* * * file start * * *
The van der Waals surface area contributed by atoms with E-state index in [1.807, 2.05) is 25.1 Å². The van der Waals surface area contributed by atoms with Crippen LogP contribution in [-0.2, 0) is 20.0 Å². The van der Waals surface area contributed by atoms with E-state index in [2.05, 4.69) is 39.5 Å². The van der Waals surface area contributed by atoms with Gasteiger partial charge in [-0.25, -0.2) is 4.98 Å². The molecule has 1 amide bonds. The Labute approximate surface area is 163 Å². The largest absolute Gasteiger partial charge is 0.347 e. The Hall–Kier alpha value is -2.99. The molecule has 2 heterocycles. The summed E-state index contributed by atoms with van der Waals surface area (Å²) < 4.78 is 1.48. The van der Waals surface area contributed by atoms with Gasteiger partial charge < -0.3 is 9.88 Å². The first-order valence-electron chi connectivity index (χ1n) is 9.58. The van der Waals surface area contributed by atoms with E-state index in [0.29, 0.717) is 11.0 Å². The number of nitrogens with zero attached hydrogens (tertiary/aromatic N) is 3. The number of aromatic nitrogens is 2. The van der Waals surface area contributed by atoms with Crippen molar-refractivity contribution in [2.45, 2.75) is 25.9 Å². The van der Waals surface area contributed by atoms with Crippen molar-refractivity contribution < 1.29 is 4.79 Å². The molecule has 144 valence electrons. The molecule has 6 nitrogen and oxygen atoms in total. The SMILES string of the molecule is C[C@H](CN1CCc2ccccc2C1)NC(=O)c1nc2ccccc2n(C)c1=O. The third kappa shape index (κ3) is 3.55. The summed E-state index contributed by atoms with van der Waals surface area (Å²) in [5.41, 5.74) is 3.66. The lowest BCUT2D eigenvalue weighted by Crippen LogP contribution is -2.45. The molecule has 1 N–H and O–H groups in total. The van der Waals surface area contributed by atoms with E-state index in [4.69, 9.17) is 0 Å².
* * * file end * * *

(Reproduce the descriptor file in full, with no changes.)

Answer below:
The van der Waals surface area contributed by atoms with E-state index in [1.807, 2.05) is 25.1 Å². The van der Waals surface area contributed by atoms with Crippen LogP contribution in [-0.2, 0) is 20.0 Å². The van der Waals surface area contributed by atoms with E-state index in [2.05, 4.69) is 39.5 Å². The van der Waals surface area contributed by atoms with Gasteiger partial charge in [-0.25, -0.2) is 4.98 Å². The molecule has 1 amide bonds. The Labute approximate surface area is 163 Å². The largest absolute Gasteiger partial charge is 0.347 e. The Hall–Kier alpha value is -2.99. The molecule has 2 heterocycles. The summed E-state index contributed by atoms with van der Waals surface area (Å²) < 4.78 is 1.48. The van der Waals surface area contributed by atoms with Gasteiger partial charge < -0.3 is 9.88 Å². The first-order valence-electron chi connectivity index (χ1n) is 9.58. The van der Waals surface area contributed by atoms with E-state index in [0.29, 0.717) is 11.0 Å². The number of nitrogens with zero attached hydrogens (tertiary/aromatic N) is 3. The number of aromatic nitrogens is 2. The van der Waals surface area contributed by atoms with Crippen molar-refractivity contribution in [2.45, 2.75) is 25.9 Å². The van der Waals surface area contributed by atoms with Crippen molar-refractivity contribution < 1.29 is 4.79 Å². The molecule has 144 valence electrons. The molecule has 6 nitrogen and oxygen atoms in total. The SMILES string of the molecule is C[C@H](CN1CCc2ccccc2C1)NC(=O)c1nc2ccccc2n(C)c1=O. The third kappa shape index (κ3) is 3.55. The summed E-state index contributed by atoms with van der Waals surface area (Å²) in [5.41, 5.74) is 3.66. The lowest BCUT2D eigenvalue weighted by Crippen LogP contribution is -2.45. The molecule has 1 N–H and O–H groups in total. The van der Waals surface area contributed by atoms with E-state index in [4.69, 9.17) is 0 Å².